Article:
Sponsor talk at Transgenderfilmfestival 2009, Amsterdam

Sponsor talk TNN at NTGF 5 May 22 2009

Good evening everyone. Sparkling persons, genders and genitals.

As community sponsor the Transgender Network Netherlands is proud to present the movie, “Los travestis también lloran”, “Transvestites also cry.”

Transgender Network Netherlands is an organization you might see as the political wing of the dutch transgender movement to be. “To be” because there are several organizations and a few companies with T* as its core business, but there is up to now not much of a movement.

TNN strongly supports this festival as an excellent example visibility, being one of our core projects these years. Together with better legislation, better health care and anti-discrimination.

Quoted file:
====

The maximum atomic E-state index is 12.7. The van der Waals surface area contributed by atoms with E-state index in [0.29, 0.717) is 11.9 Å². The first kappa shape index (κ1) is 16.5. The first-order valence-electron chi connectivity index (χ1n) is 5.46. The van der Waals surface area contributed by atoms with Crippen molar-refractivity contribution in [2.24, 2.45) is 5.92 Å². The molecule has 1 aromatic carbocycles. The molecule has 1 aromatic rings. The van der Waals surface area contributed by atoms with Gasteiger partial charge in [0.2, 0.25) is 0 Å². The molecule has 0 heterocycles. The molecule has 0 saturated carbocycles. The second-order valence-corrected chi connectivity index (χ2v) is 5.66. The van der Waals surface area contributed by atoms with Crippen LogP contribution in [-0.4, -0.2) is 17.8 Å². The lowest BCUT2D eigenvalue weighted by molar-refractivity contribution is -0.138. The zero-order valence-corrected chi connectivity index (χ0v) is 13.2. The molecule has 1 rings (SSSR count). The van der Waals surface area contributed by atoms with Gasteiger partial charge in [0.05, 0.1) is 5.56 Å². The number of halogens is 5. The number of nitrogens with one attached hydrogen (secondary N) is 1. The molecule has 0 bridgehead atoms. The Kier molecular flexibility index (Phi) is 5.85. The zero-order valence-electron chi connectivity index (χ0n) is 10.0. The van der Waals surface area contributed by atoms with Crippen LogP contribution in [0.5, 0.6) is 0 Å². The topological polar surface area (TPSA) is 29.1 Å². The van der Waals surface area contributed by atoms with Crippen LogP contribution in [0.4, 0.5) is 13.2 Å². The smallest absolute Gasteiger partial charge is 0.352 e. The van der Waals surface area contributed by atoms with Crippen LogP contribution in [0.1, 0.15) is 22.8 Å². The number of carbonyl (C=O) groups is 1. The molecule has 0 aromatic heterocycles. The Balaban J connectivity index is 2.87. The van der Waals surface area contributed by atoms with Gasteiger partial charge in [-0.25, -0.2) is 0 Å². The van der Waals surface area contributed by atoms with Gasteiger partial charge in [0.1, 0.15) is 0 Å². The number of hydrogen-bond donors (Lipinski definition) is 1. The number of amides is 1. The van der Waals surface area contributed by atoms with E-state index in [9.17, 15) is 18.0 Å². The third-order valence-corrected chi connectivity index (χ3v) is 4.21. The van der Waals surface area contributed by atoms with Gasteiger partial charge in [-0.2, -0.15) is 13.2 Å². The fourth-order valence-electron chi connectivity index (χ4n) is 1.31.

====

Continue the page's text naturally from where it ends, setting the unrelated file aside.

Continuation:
I am particularly happy to introduce this movie because it tells of those of us who are in the most marginal positions: immigrant transvestites with no legal status, no other means of existence than sex work.

For me at least the existence of groups like these shows we cannot stop when dutch or european transgenders have their rights secured. Until we all are free no one is really free. This theme touches on immigration, poverty, discrimination, injustice.

We will not be free until the European fortress has opened its doors, until justice is done to everyone. We’ve got a long way ahead of us, but times seem to be favorable for us.

Until we come out of the closet and people get to know us, we will still suffer from transphobia. We are here and we want to recruit you for the transgender revolution. A very practical start is to all come out to at least one person who doesn’t know who we REALLY are. Like Harvey Milk said for the gays and lesbians of his days. You can not have an invisible movement and visibility really works. So out of the closet and into the streets everyone.

Thanks and enjoy the movie

7 thoughts on “Sponsor talk at Transgenderfilmfestival 2009, Amsterdam

  1. Janiek